As our boat was approaching the atoll, the horizon line started to glow with this turquoise and it got brighter and bigger until we were upon it, jaws hitting the bottom of the boat in awe! There are only three small islands in the entire Glover’s Atoll, and we stayed at the budget resort that allowed us to afford an over-the-water cabana! As we pulled up to the dock, I heard someone yell out “Hey! Wandke! Obama!” (as Chris is known around the village, and the world, I’m sure!) What?!! Wow, this country is small! One of our friends from the village, Doyle, happened to be on the same small deserted island for a fishing tournament this weekend! (Why he didn’t just give us a ride in his boat is still a hotly contested topic between us!) The island is everything you could ask for in a desert island - white beaches, coral reef, jungle interior, and isolation. There were about a dozen tourists sharing paradise, and we lucked out getting the furthest leeward cabin that was only about 50m from the open ocean waves crashing on the atoll edges. Within ten minutes we were getting a lesson on coconut cracking with a piece of dead coral, and within fifteen minutes we had One Barrel rum and coconut water in nature made goblets! Cheers to this great birthday idea!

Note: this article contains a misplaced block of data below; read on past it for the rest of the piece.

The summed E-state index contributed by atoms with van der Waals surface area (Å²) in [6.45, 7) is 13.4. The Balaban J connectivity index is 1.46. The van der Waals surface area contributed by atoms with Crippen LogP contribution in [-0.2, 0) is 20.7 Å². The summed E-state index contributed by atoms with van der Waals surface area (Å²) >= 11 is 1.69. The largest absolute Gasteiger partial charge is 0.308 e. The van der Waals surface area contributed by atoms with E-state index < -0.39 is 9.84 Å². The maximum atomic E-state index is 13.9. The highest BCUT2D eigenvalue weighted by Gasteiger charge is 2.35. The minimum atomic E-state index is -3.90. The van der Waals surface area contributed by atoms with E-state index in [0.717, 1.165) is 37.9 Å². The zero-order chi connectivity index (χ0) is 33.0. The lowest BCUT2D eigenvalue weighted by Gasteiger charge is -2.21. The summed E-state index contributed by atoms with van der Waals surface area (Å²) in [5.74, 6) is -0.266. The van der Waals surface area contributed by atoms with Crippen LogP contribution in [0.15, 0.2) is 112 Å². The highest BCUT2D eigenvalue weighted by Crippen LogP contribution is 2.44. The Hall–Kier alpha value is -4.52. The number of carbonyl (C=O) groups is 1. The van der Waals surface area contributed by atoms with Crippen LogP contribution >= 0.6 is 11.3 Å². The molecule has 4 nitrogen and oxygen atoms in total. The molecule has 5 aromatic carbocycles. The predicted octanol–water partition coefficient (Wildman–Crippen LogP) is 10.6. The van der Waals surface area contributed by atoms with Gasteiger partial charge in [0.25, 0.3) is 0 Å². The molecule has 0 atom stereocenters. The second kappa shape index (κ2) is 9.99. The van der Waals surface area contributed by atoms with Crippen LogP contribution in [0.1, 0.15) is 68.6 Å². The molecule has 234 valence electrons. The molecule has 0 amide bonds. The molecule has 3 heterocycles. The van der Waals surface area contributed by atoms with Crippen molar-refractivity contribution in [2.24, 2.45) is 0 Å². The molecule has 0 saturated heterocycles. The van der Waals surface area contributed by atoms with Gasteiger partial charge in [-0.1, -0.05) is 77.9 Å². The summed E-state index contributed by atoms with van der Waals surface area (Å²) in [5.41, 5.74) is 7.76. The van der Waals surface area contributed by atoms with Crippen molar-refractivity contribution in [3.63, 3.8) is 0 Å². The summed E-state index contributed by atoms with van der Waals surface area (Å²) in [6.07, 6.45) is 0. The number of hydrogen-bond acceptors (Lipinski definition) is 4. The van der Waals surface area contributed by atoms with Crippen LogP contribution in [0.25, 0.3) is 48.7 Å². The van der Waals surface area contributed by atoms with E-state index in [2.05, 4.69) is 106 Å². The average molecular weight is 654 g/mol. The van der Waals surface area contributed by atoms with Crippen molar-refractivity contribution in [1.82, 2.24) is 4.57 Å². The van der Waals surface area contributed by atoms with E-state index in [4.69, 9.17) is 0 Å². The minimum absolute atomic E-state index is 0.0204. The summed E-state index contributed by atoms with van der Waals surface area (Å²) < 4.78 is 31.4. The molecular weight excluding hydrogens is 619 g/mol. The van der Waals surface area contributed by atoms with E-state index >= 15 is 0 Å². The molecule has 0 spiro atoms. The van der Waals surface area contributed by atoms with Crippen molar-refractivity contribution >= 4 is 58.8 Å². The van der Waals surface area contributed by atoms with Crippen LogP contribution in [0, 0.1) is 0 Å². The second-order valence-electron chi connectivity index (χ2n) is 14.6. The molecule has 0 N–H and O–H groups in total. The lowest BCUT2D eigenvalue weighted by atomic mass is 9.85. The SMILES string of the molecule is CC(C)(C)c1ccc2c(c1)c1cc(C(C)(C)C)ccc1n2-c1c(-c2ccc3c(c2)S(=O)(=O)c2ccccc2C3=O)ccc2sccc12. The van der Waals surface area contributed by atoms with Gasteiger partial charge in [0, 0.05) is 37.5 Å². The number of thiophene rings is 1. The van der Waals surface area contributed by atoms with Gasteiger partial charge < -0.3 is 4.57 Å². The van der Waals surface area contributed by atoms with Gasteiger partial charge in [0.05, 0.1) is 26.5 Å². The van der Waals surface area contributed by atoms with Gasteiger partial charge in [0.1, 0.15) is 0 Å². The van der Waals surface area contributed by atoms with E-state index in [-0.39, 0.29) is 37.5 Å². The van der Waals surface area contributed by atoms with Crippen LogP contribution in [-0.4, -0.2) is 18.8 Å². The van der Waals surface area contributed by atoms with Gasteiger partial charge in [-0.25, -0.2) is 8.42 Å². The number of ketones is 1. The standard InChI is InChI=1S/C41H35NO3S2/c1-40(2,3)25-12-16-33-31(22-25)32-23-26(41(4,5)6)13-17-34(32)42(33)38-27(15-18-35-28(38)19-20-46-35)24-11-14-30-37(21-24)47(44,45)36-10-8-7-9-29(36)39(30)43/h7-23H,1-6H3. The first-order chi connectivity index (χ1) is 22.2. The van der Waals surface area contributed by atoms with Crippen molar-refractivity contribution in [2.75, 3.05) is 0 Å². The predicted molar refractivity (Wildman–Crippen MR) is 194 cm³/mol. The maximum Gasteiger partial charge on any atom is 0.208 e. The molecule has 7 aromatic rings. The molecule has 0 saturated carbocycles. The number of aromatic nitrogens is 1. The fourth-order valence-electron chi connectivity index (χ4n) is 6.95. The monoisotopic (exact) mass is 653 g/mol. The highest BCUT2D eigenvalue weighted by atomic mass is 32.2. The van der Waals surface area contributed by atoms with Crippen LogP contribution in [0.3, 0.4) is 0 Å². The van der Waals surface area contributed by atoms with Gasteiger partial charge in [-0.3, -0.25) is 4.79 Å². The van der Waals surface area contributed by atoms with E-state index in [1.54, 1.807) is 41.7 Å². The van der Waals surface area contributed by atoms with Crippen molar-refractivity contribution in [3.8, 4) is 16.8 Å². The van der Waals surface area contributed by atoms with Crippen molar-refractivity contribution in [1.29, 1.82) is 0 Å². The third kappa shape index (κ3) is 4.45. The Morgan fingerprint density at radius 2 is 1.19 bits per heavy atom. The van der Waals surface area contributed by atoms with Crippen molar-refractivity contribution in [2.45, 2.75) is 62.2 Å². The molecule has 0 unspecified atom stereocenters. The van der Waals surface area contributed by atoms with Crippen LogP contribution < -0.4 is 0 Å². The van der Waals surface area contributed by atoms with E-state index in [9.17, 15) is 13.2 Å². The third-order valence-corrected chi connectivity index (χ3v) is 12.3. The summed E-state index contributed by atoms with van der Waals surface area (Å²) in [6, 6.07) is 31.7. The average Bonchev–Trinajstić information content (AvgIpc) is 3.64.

We brought a fair amount of groceries, planning on picnicking for breakfast and lunch and then eating a nice warm dinner at the lodge. Our first night we were pleasantly surprised to be seated with a most interesting German couple who has seen and experienced a vast amount of the world! Their three children all lived in other countries, and their next trip was to be to East Timor. Our first night it was discovered that Chris and this couple had all been visiting Liberia on the same day in 1989 when rebels stormed the capital city and the tourists had to flee…exactly 20 years previous! This couple also told us their frightening first-hand account of being on the beach of Phuket, Thailand during the devastating tsunami of 2005. I was enamored with their stories and awed by the tenacity of their travel after so many years!